BY KATHY MCDONALD
At the regular meeting of the Peel District School Board (PDSB) on Tuesday Nov. 22nd 2016, trustees unanimously voted in favour of collecting student data. The Vice Chair of the Board, Suzanne Nurse submitted the following notice of motion. “Whereas the Peel District School Board is committed to inspiring success, confidence and hope in each child; and whereas pursuing the achievement of the above goal the PDSB has embarked on a number of significant initiatives to support student success, the most recent being We Rise Together – the Peel District School Board Action Plan to Support Black Male Students; and whereas the progress of such initiative need to be measured and reported; and whereas the PDSB embraces data-drive decision making and the appropriate allocation of public funds to support student success; therefore be it resolved that, commencing January 2017 the PDSB will begin the research toward the creation of a student census with a plan implementation date no later than December of 2018.”
I was most honoured to second this motion. It was the culmination of a lot of hard work and was years in the making. Trustee Rick Williams had worked tirelessly on a similar motion years before and was unable to secure enough votes to make this a reality. However, so much has changed since Trustee Williams was first elected as a trustee and the will of the board has shifted. I remember the first few months of being a trustee, reading incessantly trying to get a full grasp of this vast and complex education system. One of the first questions I asked was why don’t we collect student data? I strongly believe cold, hard data is imperative if we truly hope to inspire success, confidence and hope in each child especially marginalised children. Data, not assumptions is crucial if this progressive board intends to authentically move forward with genuine change. Some of the naysayers would say that the cost of such an initiative is not money well spent. However, I personally believe that you cannot put a price tag on aggregated data. The cost of administering this census will pay for itself rather quickly. Such statistics when used properly can only serve to improve the lives of all students. Improving the lives of students is not a self-serving initiative. The board does not seek to pat itself on the back with better student achievement data. But when all students succeed, including Black and Caribbean students, the society benefits. Student success means there is a reduction in crime and mental health issues. Student success means that there is an increase in positive citizens that pay taxes and reduce the pressures on public assistance.
When the information from the student census is collated, successful strategies can easily be developed to ensure the success of all students. The We Rise Together action plan will be more relevant armed with the results of the student census. The four focus areas of the action plan are: integrate Black Canadian experience into the curriculum; develop bias free and anti-racism professional development; engage with the community and inspire Black student leadership and engagement. Our four focus areas will be enriched because of this concrete data. The aims of each of these focus areas and all the activities that will be developed thus will be more accurate and effective because of the student census.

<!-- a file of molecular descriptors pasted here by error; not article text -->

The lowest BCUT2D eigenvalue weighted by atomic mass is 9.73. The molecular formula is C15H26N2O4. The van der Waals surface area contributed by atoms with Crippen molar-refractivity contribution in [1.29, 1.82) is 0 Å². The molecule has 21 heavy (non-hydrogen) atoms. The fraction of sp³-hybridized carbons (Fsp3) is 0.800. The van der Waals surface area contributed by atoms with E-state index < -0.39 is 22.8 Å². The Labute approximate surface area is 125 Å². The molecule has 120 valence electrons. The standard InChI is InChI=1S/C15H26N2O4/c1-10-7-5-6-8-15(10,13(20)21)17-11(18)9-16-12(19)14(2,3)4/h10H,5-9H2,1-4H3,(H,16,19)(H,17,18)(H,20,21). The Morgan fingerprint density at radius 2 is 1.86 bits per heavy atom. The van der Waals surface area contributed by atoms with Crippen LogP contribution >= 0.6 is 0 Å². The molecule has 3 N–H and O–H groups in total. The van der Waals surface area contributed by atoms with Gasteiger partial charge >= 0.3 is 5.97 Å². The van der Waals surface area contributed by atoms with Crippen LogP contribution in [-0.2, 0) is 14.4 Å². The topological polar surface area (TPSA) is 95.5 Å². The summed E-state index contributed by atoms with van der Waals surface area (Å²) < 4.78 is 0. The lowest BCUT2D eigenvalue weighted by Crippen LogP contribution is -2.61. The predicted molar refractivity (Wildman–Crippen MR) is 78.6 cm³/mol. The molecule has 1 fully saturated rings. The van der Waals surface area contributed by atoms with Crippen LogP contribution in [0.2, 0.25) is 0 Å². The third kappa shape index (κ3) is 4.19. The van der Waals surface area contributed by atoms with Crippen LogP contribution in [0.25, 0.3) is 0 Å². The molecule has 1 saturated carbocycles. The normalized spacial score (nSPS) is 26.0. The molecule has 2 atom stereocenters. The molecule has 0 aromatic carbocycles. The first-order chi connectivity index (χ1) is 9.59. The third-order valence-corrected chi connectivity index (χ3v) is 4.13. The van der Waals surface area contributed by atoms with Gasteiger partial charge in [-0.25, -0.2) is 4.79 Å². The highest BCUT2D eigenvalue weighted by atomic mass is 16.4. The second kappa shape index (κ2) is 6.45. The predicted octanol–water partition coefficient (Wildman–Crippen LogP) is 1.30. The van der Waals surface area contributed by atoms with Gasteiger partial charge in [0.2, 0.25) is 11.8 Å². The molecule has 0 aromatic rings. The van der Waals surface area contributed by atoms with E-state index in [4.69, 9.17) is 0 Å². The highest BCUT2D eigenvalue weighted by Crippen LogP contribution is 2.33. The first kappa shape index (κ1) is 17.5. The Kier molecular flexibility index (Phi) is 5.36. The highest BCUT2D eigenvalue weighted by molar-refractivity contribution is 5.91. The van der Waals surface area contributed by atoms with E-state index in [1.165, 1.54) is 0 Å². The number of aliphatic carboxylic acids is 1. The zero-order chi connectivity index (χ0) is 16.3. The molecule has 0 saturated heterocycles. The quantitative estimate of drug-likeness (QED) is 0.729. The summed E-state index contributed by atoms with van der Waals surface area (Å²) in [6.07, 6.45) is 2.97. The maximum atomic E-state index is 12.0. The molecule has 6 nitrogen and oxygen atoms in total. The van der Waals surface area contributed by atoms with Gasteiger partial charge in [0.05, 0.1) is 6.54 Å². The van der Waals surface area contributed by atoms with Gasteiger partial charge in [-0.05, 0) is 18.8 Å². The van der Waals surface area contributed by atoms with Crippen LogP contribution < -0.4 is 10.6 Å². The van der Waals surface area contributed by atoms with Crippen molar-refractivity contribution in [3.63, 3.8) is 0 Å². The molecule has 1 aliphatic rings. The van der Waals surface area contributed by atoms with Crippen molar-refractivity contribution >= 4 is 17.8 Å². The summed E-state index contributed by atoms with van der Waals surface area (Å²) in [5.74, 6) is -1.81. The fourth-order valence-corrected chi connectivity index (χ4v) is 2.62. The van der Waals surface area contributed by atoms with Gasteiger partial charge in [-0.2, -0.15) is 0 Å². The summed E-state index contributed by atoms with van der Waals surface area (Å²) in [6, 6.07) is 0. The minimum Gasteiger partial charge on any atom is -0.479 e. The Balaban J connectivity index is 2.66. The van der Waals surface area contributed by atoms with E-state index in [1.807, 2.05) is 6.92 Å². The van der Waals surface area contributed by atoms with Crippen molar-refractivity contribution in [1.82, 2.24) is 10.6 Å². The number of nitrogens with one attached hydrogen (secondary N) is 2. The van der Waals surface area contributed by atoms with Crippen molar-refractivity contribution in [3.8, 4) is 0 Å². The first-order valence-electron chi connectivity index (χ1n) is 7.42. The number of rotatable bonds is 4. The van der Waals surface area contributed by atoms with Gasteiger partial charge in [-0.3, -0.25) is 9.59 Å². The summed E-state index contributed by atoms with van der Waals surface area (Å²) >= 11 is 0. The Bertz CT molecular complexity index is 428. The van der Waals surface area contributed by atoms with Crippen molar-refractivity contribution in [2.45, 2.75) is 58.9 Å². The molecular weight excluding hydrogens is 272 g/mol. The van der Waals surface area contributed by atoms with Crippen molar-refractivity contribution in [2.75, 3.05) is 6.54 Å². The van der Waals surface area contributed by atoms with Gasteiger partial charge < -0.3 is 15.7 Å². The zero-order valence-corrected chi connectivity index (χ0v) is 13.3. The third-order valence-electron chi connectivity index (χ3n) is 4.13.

Parents, I employ you to come on board, get engaged and above all participate. The parent voice is very important as we navigate our action plan to support Black male students as well as Black female students and all student groups that don’t feel included in the PDSB community. If you are concerned about how the education system/ PDSB is impacting your child, if you are concerned about the opportunities for your children, if you are concerned about the achievement and engagement gap for your children; let your voice be heard. The PDSB plans to hold community consultations. A tentative date has been set for Dec the 10th at the central board office at 5650 Hurontario St. and Jan 21st location to be determined. Look out for the ads in your community/ethnic news media, check the PDSB website and above all come out and be heard. The PDSB needs you to journey with us as we, and I quote Director Pontes, “act on the report – together… we will do what needs to be done, because that is the work of inclusion – that is how we make sure our students – all students – can truly rise.” Walk Good, Belle Marché.